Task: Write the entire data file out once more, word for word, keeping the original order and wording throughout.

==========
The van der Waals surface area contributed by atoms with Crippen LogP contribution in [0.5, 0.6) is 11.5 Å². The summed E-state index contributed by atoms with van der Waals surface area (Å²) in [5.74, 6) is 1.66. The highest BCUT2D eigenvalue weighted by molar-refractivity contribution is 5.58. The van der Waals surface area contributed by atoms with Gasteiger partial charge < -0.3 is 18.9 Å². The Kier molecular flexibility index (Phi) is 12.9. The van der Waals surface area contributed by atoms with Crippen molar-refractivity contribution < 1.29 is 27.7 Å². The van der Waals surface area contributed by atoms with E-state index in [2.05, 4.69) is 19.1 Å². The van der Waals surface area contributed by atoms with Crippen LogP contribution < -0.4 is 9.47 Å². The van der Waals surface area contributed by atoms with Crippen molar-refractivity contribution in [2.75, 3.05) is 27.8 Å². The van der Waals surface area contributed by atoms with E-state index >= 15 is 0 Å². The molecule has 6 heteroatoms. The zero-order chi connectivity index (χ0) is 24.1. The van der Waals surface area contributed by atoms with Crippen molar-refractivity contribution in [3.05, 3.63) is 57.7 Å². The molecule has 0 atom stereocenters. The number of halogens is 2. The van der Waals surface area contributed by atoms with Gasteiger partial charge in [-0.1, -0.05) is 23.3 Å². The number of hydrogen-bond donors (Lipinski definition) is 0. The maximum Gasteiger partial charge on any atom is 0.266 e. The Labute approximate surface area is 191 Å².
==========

The van der Waals surface area contributed by atoms with Crippen LogP contribution in [0.5, 0.6) is 11.5 Å². The summed E-state index contributed by atoms with van der Waals surface area (Å²) in [5.74, 6) is 1.66. The highest BCUT2D eigenvalue weighted by molar-refractivity contribution is 5.58. The van der Waals surface area contributed by atoms with Gasteiger partial charge < -0.3 is 18.9 Å². The Kier molecular flexibility index (Phi) is 12.9. The van der Waals surface area contributed by atoms with Crippen molar-refractivity contribution < 1.29 is 27.7 Å². The van der Waals surface area contributed by atoms with E-state index in [2.05, 4.69) is 19.1 Å². The van der Waals surface area contributed by atoms with Crippen LogP contribution < -0.4 is 9.47 Å². The van der Waals surface area contributed by atoms with Crippen molar-refractivity contribution in [2.75, 3.05) is 27.8 Å². The van der Waals surface area contributed by atoms with E-state index >= 15 is 0 Å². The molecule has 6 heteroatoms. The zero-order chi connectivity index (χ0) is 24.1. The van der Waals surface area contributed by atoms with Crippen molar-refractivity contribution in [3.05, 3.63) is 57.7 Å². The molecule has 0 atom stereocenters. The number of halogens is 2. The van der Waals surface area contributed by atoms with Gasteiger partial charge in [-0.1, -0.05) is 23.3 Å². The number of hydrogen-bond donors (Lipinski definition) is 0. The maximum Gasteiger partial charge on any atom is 0.266 e. The Labute approximate surface area is 191 Å².